We managed to get into some sort of routine, a bourachy guddle of a routine but with an eventual  semblance of order, things were ticking over until a fire in the mains electricity box saw zero power to the entire farm. This was compounded with an intermittent water supply and things just got A Bit Much so we had to leave again and return to the temporary house.
The power is still off and it is going to be a big task to have it replaced and reconnected. I've taken to lighting little fires outside to boil a kettle and warm frozen fingers which hurt like mad from being bashed on all the things you can bash your hands on in a dark cow shed.

On the positive front, we were very fortunate to have good new neighbours move into the farm next door and we look forward to working with them over the forthcoming years. Young Otter is delighted as they have children his age so he has a new pair of best friends and we have a huge amount of respect for this very hard working, honest family. The New Farmer has a wealth of knowledge and experience with sheep and it has been an education to pick up snippets of advice or general chat about breed types, etc and we wish them every good luck on their new venture.

We have also been helped by a cheerful bunch of Fifers - hard workers, grafters to be honest, who carried out some of the very heavy work with great humour, excellent swears, music,  flasks of steaming hot coffee and cigarette breaks. They shifted grain, plumbed in a new trough, built the rickety, antique bull pen, plus many of the wee footery jobs which needed doing - all with enormous energy and good nature. It brought a lungful of fresh air and joy to the almost depressed, Cold Comfort Farmesque scenario we lived/live in.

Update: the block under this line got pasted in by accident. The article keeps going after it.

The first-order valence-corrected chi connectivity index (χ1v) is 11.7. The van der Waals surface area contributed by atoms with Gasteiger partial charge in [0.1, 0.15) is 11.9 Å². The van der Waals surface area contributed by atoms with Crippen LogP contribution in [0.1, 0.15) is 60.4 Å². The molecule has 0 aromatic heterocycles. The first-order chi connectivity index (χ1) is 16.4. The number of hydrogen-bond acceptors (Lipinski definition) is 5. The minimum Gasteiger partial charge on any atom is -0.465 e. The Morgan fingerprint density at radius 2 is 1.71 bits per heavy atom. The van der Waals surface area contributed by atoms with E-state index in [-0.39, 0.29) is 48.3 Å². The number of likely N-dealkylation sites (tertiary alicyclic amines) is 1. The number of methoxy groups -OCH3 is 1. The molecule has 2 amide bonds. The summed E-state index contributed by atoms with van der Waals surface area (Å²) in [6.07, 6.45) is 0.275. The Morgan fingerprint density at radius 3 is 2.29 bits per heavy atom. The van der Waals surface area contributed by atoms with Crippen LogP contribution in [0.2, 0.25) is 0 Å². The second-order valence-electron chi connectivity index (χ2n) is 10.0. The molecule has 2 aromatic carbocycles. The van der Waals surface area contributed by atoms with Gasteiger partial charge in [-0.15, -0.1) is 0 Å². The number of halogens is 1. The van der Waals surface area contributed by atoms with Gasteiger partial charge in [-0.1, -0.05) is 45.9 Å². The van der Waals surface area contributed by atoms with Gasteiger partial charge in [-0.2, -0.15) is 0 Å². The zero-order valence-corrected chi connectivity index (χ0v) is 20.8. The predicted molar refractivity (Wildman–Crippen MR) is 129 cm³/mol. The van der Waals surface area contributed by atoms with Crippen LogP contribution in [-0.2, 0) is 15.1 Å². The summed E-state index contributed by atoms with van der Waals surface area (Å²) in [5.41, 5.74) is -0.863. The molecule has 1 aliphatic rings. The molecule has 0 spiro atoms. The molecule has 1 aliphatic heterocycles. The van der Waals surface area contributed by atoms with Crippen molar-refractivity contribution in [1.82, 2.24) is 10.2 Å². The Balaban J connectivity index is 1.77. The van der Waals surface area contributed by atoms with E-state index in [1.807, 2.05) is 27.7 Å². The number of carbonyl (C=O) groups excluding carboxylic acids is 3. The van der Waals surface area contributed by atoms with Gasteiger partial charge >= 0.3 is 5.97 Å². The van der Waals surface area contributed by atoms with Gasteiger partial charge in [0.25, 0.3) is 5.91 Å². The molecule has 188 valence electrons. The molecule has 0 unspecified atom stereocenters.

This year is the year of Land Reform.
There are so many of us eager to see positive change in Scotland, change which will bring a fairer distribution of land, opportunities for many, hopefully. There is an energy brewing and swirling from a cauldron of frustration but the time is ripe for radical change. The old 'system' dying a death as it has become untenable and unfair.
I would love to see an improvement in rural housing, rural water supplies, investment in ramshackle farms, opportunities to diversify and expand without having to pay the 'laird's share', better rights for Crofters and much of the stagnant, redundant grouse moors utilised for the benefit of the majority rather than the plaything for the few, the countryside opened to the people from towns and cities. I also want to see our unique culture respected and acknowledged.

We shall see. It is an exciting year and here on The Farm At The Back Of Beyond, we have managed to cope with pretty grim conditions so things can only move up locally and further afield.

I wish you all good health, happiness, fairness and positive change.